BEIJING: Weeks after China gave up its zero-COVID strategy, the country is witnessing a new outbreak. Concerned citizens are rushing to the pharmacies to buy medicine, while crematoriums across China struggle to cope with the rising number of deaths.
Meanwhile, people are lining up at “fever clinics” in many Chinese cities and many citizens are isolating at home. Witnesses told DW that major cities in China have been “crazy quiet” over the last few weeks.
“I took the subway last Sunday to go play football and there were only foreigners,” said David, a non-Chinese national living in Guangzhou. “I went to the shopping district last Friday and there was no one. The only people visible were the delivery drivers. I have not seen it like this since 2020.”
Even Chinese officials admit it is hard for them to keep track of the outbreak at this point, a development also noted by the World Health Organization.
“In China, what’s been reported is relatively low numbers of cases in ICUs, but anecdotally ICUs are filling up,” said Mike Ryan, the emergencies director for WHO. “I wouldn’t like to say that China is actively not telling us what’s going on. I think they’re behind the curve.”
While schools in China’s commercial capital of Shanghai have moved courses online, authorities in several cities, including Guiyang and Chongqing, are urging Chinese citizens with mild symptoms to return to work this week but the memories of people being taken into centralized quarantine facilities are still fresh in people’s minds. Liu, a Chinese citizen, told DW many people refuse to go back to the office.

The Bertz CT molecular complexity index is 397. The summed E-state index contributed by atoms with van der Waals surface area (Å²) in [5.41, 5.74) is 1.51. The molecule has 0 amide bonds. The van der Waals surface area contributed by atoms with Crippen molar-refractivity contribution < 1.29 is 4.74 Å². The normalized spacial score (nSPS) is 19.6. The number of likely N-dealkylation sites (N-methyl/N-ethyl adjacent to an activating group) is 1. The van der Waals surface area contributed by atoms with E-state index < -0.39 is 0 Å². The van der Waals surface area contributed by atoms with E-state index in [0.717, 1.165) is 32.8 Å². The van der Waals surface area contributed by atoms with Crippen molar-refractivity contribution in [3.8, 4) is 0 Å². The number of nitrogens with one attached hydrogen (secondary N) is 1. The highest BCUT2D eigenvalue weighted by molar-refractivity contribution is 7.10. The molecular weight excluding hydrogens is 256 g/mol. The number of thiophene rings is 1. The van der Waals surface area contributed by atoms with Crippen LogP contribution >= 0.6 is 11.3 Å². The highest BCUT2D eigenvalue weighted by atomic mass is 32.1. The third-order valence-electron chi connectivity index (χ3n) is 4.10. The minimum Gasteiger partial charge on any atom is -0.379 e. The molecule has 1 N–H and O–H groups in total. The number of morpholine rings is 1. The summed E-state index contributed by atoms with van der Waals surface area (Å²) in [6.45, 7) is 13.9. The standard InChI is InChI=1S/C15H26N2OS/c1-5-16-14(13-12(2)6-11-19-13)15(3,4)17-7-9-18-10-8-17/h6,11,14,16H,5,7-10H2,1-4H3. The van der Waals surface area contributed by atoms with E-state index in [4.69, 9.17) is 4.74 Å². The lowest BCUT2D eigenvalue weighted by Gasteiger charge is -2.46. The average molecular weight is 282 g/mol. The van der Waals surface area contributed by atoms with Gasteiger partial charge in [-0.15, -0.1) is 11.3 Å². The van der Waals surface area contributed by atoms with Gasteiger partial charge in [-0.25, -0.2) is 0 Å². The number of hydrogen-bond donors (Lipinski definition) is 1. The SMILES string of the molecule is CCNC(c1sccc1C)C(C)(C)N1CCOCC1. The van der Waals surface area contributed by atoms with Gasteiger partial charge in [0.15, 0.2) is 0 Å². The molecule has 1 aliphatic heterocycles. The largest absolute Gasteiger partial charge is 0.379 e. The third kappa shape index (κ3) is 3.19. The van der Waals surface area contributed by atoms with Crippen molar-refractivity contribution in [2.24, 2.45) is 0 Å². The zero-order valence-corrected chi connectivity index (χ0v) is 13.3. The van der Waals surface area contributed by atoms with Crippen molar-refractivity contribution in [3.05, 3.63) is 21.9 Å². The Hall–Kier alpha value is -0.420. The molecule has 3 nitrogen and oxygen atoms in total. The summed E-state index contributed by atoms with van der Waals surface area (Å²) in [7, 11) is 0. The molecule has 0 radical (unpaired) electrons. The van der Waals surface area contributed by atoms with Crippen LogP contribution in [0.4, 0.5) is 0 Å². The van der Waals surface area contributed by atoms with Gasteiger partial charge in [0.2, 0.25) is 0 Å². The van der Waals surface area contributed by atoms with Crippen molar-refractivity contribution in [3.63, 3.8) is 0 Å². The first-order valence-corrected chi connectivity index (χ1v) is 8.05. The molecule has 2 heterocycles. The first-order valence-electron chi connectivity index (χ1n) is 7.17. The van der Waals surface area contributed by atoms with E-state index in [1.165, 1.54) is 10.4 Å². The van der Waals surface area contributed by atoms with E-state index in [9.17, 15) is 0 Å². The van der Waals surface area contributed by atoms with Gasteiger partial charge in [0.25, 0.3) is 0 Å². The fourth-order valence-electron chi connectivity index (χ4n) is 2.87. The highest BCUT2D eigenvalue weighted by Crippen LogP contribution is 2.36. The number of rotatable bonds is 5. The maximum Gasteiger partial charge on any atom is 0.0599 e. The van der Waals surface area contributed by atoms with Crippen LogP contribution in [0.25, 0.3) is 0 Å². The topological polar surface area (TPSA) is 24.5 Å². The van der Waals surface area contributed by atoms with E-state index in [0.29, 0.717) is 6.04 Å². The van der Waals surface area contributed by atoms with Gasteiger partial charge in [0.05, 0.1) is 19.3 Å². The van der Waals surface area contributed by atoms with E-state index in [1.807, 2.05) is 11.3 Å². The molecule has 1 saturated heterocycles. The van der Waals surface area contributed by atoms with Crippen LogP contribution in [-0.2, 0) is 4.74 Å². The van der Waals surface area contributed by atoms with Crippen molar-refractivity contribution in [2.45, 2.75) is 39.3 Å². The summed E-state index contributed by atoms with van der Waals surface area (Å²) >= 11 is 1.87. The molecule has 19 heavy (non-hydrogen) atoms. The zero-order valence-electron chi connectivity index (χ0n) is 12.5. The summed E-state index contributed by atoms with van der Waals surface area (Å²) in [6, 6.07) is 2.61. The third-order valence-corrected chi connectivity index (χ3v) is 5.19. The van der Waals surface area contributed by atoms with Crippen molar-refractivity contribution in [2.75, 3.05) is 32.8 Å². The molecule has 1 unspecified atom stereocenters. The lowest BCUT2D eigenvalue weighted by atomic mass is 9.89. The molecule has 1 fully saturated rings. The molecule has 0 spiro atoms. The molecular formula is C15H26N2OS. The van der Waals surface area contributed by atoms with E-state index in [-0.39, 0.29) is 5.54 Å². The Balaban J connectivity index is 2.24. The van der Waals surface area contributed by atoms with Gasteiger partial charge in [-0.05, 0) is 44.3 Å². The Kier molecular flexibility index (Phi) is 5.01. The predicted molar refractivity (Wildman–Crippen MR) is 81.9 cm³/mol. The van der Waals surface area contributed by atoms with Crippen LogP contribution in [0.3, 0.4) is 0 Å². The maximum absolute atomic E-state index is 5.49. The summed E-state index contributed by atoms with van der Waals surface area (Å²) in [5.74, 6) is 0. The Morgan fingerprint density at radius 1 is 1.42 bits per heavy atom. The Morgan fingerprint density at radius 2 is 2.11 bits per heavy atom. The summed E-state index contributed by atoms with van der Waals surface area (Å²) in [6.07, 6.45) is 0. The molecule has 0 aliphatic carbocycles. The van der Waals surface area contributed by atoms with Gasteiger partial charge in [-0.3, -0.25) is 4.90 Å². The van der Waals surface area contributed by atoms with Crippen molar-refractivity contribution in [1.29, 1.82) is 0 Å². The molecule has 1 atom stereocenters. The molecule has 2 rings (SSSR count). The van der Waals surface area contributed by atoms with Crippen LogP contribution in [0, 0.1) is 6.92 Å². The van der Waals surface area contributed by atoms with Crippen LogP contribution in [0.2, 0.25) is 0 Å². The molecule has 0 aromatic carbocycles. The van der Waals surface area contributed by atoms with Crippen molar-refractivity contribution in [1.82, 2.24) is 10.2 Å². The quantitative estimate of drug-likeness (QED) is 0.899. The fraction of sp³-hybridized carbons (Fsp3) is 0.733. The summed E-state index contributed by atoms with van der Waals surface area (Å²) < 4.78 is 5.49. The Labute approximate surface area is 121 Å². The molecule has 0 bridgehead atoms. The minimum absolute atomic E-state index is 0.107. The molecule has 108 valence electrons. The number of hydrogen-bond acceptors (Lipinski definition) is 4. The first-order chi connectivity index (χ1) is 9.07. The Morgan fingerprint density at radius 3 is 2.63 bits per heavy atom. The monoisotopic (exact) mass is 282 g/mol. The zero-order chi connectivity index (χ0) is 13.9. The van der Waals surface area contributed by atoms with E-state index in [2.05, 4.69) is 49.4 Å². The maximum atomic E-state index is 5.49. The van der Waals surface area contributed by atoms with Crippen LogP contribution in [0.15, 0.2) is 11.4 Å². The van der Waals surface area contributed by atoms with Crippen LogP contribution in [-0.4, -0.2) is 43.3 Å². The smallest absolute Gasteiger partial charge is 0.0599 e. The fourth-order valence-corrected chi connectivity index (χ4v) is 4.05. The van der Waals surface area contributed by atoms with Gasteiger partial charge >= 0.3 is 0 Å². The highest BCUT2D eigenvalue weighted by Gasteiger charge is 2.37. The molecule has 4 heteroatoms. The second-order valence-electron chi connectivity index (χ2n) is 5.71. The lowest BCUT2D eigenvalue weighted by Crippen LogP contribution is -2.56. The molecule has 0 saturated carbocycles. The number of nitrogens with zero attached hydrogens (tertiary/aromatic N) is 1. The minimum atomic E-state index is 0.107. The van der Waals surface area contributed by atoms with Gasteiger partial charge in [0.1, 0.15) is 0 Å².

“Taking public transportation or going to work now are very scary things,” she said. “The first thing I do after getting home now is to test myself and see whether I’ve been infected. If the result remains negative, I’ll continue to wait for the day when I’m tested positive.”
With less medicine available in pharmacies to treat COVID symptoms, drugs are growing more expensive online and many people living in China are reaching out to family members or friends abroad.
“Some Chinese people try to buy up fever-reducing medications and re-sell them at a price that’s two or three times higher online,” said a Chinese citizen surnamed Chu.
To cope with the shortage, several Chinese cities have imposed limits on the number of drugs each person can buy. In Beijing and the southern Chinese city of Zhuhai, local authorities have divided fever medications from large packages into individual tablets for sale. Chinese authorities believe it would take two to four months for the country to get out of the current outbreak.
Chunhuei Chi, director of the Center for Global Health at Oregon State University in the US, says many experts saw the outbreak coming even before Beijing decided to dismantle its zero-COVID strategy. The government’s focus on anti-pandemic measures has prevented China from boosting vaccination rates among vulnerable groups.
“China dragged its feet and ended up with an insufficient vaccination rate for the elderly,” he told media. “And when they are overly reliant on the zero-COVID strategy, they fail to ensure the capacity of its medical system is sufficient while lacking enough natural immunity for its population. They thought they could contain the spread of the omicron variant, but they can’t achieve that goal.” (Int’l Monitoring Desk)